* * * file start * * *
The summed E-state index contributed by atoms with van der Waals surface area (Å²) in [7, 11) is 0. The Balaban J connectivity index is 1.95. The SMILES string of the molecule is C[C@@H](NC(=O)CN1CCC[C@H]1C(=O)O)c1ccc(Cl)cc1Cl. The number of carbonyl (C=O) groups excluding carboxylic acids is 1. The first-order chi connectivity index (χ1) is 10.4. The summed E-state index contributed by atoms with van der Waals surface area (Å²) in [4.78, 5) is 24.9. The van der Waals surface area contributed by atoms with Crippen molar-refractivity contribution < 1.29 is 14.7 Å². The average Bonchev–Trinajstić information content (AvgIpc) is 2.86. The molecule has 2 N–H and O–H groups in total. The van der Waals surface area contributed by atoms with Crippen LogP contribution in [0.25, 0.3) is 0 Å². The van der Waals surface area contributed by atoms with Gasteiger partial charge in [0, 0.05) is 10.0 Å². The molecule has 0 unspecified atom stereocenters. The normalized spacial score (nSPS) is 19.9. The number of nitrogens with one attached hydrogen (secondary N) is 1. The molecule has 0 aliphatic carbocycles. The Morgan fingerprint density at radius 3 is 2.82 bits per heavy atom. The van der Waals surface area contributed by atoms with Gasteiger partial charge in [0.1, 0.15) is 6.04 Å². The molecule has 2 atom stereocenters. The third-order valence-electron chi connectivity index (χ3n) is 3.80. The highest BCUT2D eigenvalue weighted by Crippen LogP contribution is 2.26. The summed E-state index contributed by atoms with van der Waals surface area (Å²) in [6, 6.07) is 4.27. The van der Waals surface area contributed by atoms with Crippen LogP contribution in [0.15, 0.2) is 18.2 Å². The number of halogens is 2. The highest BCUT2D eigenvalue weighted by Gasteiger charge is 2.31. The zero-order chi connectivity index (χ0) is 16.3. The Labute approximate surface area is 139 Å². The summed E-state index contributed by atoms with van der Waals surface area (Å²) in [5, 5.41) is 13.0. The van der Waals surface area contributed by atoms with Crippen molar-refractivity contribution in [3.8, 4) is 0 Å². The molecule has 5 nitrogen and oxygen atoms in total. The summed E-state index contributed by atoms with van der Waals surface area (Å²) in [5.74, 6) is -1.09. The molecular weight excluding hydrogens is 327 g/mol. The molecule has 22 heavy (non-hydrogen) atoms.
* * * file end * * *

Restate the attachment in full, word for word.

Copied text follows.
The summed E-state index contributed by atoms with van der Waals surface area (Å²) in [7, 11) is 0. The Balaban J connectivity index is 1.95. The SMILES string of the molecule is C[C@@H](NC(=O)CN1CCC[C@H]1C(=O)O)c1ccc(Cl)cc1Cl. The number of carbonyl (C=O) groups excluding carboxylic acids is 1. The first-order chi connectivity index (χ1) is 10.4. The summed E-state index contributed by atoms with van der Waals surface area (Å²) in [4.78, 5) is 24.9. The van der Waals surface area contributed by atoms with Crippen molar-refractivity contribution < 1.29 is 14.7 Å². The average Bonchev–Trinajstić information content (AvgIpc) is 2.86. The molecule has 2 N–H and O–H groups in total. The van der Waals surface area contributed by atoms with Crippen LogP contribution in [0.25, 0.3) is 0 Å². The van der Waals surface area contributed by atoms with Gasteiger partial charge in [0, 0.05) is 10.0 Å². The molecule has 0 unspecified atom stereocenters. The normalized spacial score (nSPS) is 19.9. The number of nitrogens with one attached hydrogen (secondary N) is 1. The molecule has 0 aliphatic carbocycles. The Morgan fingerprint density at radius 3 is 2.82 bits per heavy atom. The van der Waals surface area contributed by atoms with Gasteiger partial charge in [0.1, 0.15) is 6.04 Å². The molecule has 2 atom stereocenters. The third-order valence-electron chi connectivity index (χ3n) is 3.80. The highest BCUT2D eigenvalue weighted by Crippen LogP contribution is 2.26. The summed E-state index contributed by atoms with van der Waals surface area (Å²) in [6, 6.07) is 4.27. The van der Waals surface area contributed by atoms with Crippen LogP contribution in [0.15, 0.2) is 18.2 Å². The number of halogens is 2. The highest BCUT2D eigenvalue weighted by Gasteiger charge is 2.31. The zero-order chi connectivity index (χ0) is 16.3. The Labute approximate surface area is 139 Å². The summed E-state index contributed by atoms with van der Waals surface area (Å²) in [5, 5.41) is 13.0. The van der Waals surface area contributed by atoms with Crippen molar-refractivity contribution in [3.8, 4) is 0 Å². The molecule has 5 nitrogen and oxygen atoms in total. The summed E-state index contributed by atoms with van der Waals surface area (Å²) in [5.74, 6) is -1.09. The molecular weight excluding hydrogens is 327 g/mol. The molecule has 22 heavy (non-hydrogen) atoms.